Troponin in Stable Ischemic Heart Disease and Diabetes
What are the prognostic implications of high-sensitivity cardiac troponin levels among patients with stable ischemic heart disease and diabetes?
The investigators measured the cardiac troponin T concentration at baseline with a high-sensitivity assay in 2,285 patients who had both type 2 diabetes and stable ischemic heart disease and were enrolled in the BARI 2D (Bypass Angioplasty Revascularization Investigation 2 Diabetes) trial. They tested for an association between the troponin T concentration and a composite endpoint of death from cardiovascular causes, myocardial infarction, or stroke; and evaluated whether random assignment to prompt revascularization reduced the rate of the composite endpoint in patients with an abnormal troponin T concentration (≥14 ng/L) as compared with those with a normal troponin T concentration (<14 ng/L). Cox proportional-hazards models were used to estimate the adjusted association between troponin T concentration and the risk of the primary composite endpoint of death from cardiovascular causes, nonfatal myocardial infarction, or nonfatal stroke, as well as the risks of the secondary endpoints of death from any cause, heart failure, and the composite of death from any cause, myocardial infarction, stroke, or heart failure.
Of the 2,285 patients, 2,277 (99.6%) had detectable (≥3 ng/L) troponin T concentrations and 897 (39.3%) had abnormal troponin T concentrations at baseline. The 5-year rate of the composite endpoint was 27.1% among the patients who had had abnormal troponin T concentrations at baseline, as compared with 12.9% among those who had had normal baseline troponin T concentrations. In models that were adjusted for cardiovascular risk factors, severity of diabetes, electrocardiographic abnormalities, and coronary anatomy, the hazard ratio for the composite endpoint among patients with abnormal troponin T concentrations was 1.85 (95% confidence interval [CI], 1.48-2.32; p < 0.001). Among patients with abnormal troponin T concentrations, random assignment to prompt revascularization, as compared with medical therapy alone, did not result in a significant reduction in the rate of the composite endpoint (hazard ratio, 0.96; 95% CI, 0.74-1.25).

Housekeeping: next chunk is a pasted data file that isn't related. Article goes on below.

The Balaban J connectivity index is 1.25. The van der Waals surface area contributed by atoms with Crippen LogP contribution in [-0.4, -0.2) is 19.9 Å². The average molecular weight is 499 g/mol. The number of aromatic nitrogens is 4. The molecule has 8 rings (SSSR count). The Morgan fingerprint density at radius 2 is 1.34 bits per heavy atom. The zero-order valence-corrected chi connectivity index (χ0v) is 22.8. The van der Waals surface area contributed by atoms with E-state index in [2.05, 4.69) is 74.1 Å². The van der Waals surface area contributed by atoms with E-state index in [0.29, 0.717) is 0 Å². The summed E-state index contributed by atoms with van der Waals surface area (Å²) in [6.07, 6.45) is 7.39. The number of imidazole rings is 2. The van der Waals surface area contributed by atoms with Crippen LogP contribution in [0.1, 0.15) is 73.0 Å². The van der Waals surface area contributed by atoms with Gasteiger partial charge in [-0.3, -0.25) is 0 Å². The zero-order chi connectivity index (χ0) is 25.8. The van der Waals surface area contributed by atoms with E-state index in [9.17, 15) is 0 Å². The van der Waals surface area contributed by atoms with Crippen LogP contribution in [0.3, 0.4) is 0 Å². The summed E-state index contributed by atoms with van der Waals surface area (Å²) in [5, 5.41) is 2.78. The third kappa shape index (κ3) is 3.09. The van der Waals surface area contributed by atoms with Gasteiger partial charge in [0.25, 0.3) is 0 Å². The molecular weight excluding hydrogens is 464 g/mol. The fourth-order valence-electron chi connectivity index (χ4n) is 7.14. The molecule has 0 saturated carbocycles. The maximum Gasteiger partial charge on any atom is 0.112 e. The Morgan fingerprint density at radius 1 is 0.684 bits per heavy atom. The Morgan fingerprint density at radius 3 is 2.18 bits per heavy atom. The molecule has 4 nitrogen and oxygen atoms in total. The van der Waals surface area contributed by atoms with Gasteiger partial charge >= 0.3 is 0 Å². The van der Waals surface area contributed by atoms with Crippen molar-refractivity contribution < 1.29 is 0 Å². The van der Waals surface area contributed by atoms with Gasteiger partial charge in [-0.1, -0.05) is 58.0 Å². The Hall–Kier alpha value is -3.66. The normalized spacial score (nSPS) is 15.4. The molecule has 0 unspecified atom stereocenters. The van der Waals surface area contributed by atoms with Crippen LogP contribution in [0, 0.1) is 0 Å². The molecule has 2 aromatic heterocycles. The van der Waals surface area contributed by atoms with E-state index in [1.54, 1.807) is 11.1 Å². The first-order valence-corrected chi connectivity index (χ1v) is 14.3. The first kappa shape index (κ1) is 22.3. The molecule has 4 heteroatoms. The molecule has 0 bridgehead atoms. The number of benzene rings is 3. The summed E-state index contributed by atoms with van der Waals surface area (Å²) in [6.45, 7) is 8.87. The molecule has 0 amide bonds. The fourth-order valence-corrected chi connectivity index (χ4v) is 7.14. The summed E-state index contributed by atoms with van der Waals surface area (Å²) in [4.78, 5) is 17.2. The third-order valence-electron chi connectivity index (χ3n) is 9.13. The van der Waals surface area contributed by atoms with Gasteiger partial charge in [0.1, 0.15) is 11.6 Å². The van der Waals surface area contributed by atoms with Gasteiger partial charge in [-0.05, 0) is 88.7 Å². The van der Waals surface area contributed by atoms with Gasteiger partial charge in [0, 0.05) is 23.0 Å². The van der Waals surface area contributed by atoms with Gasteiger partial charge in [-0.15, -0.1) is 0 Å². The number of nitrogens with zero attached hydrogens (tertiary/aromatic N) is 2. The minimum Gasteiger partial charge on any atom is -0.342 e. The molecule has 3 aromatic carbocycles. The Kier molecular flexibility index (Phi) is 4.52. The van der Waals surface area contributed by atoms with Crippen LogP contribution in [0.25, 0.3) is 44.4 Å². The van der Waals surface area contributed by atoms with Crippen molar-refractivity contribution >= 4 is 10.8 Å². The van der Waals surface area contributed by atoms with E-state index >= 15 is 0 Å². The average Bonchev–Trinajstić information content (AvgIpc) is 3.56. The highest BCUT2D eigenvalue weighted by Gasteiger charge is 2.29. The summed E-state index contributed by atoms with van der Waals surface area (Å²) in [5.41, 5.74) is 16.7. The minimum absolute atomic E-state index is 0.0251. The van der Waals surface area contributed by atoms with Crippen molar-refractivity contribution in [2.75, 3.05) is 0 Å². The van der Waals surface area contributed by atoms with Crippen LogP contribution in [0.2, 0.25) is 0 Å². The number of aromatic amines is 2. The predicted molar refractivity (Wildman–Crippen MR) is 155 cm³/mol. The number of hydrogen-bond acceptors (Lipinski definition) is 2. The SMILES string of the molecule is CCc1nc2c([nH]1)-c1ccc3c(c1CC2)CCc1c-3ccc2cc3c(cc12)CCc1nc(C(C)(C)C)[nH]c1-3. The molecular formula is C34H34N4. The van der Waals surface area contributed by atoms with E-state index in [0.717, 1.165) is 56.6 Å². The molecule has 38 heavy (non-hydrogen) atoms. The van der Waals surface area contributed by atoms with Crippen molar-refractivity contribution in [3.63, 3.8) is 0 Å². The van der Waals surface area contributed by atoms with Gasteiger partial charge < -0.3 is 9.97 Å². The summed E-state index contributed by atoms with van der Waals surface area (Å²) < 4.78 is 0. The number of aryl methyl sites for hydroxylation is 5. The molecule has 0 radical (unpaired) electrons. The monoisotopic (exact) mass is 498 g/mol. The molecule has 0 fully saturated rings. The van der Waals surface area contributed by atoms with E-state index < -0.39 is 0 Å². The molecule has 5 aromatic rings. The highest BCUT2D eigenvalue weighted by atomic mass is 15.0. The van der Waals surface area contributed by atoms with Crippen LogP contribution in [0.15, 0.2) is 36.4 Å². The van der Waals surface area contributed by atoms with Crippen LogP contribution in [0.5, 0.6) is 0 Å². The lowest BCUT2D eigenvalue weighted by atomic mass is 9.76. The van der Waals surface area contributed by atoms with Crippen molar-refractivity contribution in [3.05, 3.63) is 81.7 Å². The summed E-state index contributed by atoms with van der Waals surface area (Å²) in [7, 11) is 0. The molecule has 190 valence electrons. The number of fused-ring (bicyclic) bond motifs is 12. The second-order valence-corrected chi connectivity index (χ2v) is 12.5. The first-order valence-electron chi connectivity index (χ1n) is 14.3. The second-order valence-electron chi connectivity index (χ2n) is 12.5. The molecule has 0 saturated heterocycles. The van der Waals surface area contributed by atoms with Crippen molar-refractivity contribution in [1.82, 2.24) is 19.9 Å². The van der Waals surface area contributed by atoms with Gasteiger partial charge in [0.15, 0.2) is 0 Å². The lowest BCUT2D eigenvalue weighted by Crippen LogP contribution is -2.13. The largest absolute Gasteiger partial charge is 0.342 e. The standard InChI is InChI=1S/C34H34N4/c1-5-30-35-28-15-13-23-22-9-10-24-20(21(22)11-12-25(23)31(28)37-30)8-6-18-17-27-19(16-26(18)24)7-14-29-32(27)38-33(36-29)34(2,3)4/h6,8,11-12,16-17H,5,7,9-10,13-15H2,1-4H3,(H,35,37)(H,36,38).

The authors concluded that cardiac troponin T concentration was an independent predictor of death from cardiovascular causes, myocardial infarction, or stroke in patients who had both type 2 diabetes and stable ischemic heart disease.
This study involving patients with both type 2 diabetes and stable ischemic heart disease reports that baseline cardiac troponin T concentrations above the upper limit of normal were associated with approximately a doubling of the risks of myocardial infarction, stroke, heart failure, death from cardiovascular causes, and death from any cause. However, the addition of prompt coronary revascularization to intensive medical therapy did not improve the outcome in these patients. It appears that elevated cardiac troponin T concentration among those with type 2 diabetes and stable ischemic heart disease may have important prognostic implications, and we need to develop novel therapies to ameliorate these risks.
Keywords: Angioplasty, Diabetes Mellitus, Type 2, Heart Failure, Metabolic Syndrome X, Myocardial Infarction, Myocardial Ischemia, Primary Prevention, Risk Factors, Stroke, Troponin T
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